by Dave Weber
images by Remco Natrop
BACK IN THE DAYS WHEN MEN WERE MEN, TIRES WERE SKINNY,
DRIVERS WERE FAT AND THE ENGINES WERE IN THE FRONT!
Story by Tim Phelps,
Photography by Jim Durham
I have been enjoying the art of customizing 1:64 scale cars for approximately 5 years. My love for little cars began 40 years ago as I held my first matchbox car- a red E-type jaguar. My personal interest centers on hot rods and customs, and vintage grand prix race cars. The very thought of creating my own customs has made the hobby of collecting that much more enjoyable. I will outline the major steps in creating your own cruisers. Portions of this article first appeared in Toy Cars and Vehicles, July 2000, Krause Publications.
The car body is removed from its chassis with a dremel burr or drill bit. The body is dunked into paint stripper, suspended by wire. Approximately ten minutes later, the body is removed, carefully rinsed, scrubbed with an old toothbrush and dried. Any paint left in the seams of the car (panels, doors, grill) is picked away with an old x-acto knife. Windows, wheel wells and other openings are smoothed with small jewelers files. Other imperfections are corrected as needed. Steel wool, fine grit sand paper or a dremel steel brush further smooths the car body.
story and images by Remco Natrop
The people working for the German motorway patrol are probably some of the luckiest law enforcement officers alive. And who wouldn't be when they got to drive a Porsche at high speed through regular traffic for a day-time job? Well trained and very aware of the limits of their equipment these men are a sight to see racing over the autobahn for those that are innocent and a pain in the behind for getaway-car drivers.
Siku did quite a number of cars in the colors of their nations' police force, but none are as interesting as the Porsche, which has now reached it's fifth generation with the 1999 issue of the 911 Carrera. But lets start at the beginning...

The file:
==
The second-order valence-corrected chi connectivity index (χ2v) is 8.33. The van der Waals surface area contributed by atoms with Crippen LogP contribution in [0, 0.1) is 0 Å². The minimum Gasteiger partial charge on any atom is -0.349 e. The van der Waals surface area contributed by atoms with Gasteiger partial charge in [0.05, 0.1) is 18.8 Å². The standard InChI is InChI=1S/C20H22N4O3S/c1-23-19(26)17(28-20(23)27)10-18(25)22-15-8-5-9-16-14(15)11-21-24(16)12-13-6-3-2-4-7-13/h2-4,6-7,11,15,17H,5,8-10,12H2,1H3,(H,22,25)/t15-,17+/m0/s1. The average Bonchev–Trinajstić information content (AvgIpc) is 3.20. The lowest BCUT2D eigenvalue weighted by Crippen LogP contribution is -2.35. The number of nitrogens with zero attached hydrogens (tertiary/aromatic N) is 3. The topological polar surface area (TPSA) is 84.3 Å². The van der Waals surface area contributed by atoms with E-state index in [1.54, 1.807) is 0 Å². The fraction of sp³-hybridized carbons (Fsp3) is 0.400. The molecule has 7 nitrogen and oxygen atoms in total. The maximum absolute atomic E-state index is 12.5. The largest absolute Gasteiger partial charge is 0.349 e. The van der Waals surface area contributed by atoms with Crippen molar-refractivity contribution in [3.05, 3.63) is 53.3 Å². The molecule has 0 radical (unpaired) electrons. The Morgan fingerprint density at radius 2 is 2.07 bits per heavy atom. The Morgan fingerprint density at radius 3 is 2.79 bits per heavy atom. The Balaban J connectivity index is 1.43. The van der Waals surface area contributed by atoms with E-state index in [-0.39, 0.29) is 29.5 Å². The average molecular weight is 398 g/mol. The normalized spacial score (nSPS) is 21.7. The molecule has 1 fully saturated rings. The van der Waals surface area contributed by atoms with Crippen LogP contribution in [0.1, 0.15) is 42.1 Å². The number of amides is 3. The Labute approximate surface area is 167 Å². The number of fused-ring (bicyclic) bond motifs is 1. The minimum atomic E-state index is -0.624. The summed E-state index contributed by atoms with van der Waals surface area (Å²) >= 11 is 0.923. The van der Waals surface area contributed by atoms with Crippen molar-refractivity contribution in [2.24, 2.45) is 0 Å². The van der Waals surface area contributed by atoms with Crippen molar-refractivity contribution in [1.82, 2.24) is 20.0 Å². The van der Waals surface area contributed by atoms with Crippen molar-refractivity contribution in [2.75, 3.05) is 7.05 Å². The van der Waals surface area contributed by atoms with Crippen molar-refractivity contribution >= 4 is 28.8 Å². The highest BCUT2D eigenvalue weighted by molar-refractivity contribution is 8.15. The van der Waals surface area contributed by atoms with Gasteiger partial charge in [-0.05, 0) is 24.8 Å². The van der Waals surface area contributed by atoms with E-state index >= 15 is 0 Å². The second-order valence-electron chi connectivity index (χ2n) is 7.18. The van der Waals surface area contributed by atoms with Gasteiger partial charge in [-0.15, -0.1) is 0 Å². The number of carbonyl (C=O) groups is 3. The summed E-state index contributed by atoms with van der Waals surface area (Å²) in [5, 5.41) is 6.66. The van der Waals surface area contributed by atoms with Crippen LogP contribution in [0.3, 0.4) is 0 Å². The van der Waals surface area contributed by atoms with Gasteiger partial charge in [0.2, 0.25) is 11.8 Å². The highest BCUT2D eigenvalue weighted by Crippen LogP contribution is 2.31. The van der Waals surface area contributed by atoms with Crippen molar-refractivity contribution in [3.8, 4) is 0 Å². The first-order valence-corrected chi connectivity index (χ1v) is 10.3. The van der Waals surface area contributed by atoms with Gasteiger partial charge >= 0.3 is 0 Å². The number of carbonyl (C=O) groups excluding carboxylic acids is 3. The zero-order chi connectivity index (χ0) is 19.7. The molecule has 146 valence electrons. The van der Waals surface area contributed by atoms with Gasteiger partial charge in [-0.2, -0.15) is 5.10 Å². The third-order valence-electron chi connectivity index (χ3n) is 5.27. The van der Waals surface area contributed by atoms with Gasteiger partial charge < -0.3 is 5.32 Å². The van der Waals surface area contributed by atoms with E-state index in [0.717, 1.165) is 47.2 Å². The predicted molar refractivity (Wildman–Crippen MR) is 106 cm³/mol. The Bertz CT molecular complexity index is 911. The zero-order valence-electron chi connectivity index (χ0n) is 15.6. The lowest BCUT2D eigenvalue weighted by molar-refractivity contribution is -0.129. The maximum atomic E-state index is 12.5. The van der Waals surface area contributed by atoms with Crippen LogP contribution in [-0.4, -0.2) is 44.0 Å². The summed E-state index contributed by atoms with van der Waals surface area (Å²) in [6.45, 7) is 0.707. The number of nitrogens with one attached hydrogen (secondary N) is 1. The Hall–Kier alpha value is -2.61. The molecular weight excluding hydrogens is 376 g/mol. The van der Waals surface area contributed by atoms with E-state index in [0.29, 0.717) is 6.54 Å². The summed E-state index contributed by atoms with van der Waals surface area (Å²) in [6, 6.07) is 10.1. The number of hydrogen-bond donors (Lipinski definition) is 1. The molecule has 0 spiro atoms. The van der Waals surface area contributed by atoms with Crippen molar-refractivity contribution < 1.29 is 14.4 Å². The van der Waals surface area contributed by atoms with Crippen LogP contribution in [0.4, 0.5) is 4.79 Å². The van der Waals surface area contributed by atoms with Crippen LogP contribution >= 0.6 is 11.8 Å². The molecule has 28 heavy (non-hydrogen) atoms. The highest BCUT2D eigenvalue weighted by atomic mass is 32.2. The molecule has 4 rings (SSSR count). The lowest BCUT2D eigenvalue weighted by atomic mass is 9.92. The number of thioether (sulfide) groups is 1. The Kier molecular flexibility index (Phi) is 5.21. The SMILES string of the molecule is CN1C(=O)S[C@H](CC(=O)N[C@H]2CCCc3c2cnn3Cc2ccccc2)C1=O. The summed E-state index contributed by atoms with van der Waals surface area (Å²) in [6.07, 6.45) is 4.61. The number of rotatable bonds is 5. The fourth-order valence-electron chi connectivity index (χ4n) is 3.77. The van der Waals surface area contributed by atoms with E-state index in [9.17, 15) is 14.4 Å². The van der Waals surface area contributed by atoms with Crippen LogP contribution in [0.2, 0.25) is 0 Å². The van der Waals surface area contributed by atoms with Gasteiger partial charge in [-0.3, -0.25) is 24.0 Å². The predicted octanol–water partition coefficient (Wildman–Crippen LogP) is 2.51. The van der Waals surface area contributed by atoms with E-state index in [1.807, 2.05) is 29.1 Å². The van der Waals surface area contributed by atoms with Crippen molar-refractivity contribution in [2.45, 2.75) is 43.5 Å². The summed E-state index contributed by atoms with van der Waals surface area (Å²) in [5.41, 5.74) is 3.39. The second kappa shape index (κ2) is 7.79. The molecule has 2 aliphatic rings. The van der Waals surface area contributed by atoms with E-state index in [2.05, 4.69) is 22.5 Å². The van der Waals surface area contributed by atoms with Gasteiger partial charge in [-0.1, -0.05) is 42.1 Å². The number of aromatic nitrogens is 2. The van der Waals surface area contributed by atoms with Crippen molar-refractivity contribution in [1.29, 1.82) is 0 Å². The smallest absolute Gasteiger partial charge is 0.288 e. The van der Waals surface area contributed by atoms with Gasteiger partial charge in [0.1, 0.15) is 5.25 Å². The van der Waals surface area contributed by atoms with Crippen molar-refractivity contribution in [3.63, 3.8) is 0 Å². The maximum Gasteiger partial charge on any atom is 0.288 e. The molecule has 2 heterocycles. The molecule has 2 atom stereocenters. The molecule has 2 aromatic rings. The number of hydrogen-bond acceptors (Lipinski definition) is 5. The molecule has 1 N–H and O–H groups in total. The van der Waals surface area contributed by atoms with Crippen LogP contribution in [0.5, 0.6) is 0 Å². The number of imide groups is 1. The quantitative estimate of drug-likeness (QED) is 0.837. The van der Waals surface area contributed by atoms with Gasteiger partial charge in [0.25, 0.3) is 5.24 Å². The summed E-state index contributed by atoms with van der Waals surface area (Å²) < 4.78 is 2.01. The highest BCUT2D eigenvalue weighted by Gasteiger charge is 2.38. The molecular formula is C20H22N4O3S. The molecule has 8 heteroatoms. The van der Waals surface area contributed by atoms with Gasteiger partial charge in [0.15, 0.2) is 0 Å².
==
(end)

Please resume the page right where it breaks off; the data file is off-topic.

by Brian Willoughby,
images by Doug Breithaupt and Brian Willoughby
Searching for the next form of motive power for automobiles, most major car-makers began experiments with new and/or improved engine designs throughout the 1960s. During this period, many experts and automobile companies firmly began to believe that the savior of the industry was Dr. Felix Wankel's ingenious and innovative rotary engine. Having settled upon this design as the future and great hope of the internal combustion engine, Daimler-Benz invested millions of Deutschmarks to engineer and develop its perfected Wankel for eventual production. Intended for use in otherwise conventional Mercedes sedans, the largely unproven Wankel still needed to prove its mettle to Benz's demanding engineers, prior to being approved for sale to the public. The solution arrived in the form of an incredible series of experimental test-beds known, collectively, as the C-111.
By David Cook
Our story about Graham Hill and his cars will take us back to a couple of recent articles as well as show some new small-scale cars. The triple crown we speak of here is the unique combination of Formula One champion, Indy 500 winner and LeMans winner. In the era that Hill accomplished his feat it was common for drivers to race in different series all over the world.